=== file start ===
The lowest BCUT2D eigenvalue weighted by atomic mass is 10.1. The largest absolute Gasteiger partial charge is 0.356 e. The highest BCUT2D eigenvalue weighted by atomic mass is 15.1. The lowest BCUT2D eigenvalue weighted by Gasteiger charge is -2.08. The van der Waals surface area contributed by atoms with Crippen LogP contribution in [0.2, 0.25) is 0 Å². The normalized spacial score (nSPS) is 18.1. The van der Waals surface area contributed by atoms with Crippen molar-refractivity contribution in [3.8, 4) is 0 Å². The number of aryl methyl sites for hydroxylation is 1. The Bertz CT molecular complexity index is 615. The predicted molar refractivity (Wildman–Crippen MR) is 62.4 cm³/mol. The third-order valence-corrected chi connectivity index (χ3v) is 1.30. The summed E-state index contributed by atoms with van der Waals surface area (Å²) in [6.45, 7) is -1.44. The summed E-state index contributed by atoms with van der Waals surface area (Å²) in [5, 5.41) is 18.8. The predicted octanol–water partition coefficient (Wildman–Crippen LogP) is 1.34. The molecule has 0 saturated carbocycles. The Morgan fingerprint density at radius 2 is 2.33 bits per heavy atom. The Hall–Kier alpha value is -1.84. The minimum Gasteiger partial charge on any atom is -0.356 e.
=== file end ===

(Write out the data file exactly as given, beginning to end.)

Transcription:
The lowest BCUT2D eigenvalue weighted by atomic mass is 10.1. The largest absolute Gasteiger partial charge is 0.356 e. The highest BCUT2D eigenvalue weighted by atomic mass is 15.1. The lowest BCUT2D eigenvalue weighted by Gasteiger charge is -2.08. The van der Waals surface area contributed by atoms with Crippen LogP contribution in [0.2, 0.25) is 0 Å². The normalized spacial score (nSPS) is 18.1. The van der Waals surface area contributed by atoms with Crippen molar-refractivity contribution in [3.8, 4) is 0 Å². The number of aryl methyl sites for hydroxylation is 1. The Bertz CT molecular complexity index is 615. The predicted molar refractivity (Wildman–Crippen MR) is 62.4 cm³/mol. The third-order valence-corrected chi connectivity index (χ3v) is 1.30. The summed E-state index contributed by atoms with van der Waals surface area (Å²) in [6.45, 7) is -1.44. The summed E-state index contributed by atoms with van der Waals surface area (Å²) in [5, 5.41) is 18.8. The predicted octanol–water partition coefficient (Wildman–Crippen LogP) is 1.34. The molecule has 0 saturated carbocycles. The Morgan fingerprint density at radius 2 is 2.33 bits per heavy atom. The Hall–Kier alpha value is -1.84. The minimum Gasteiger partial charge on any atom is -0.356 e.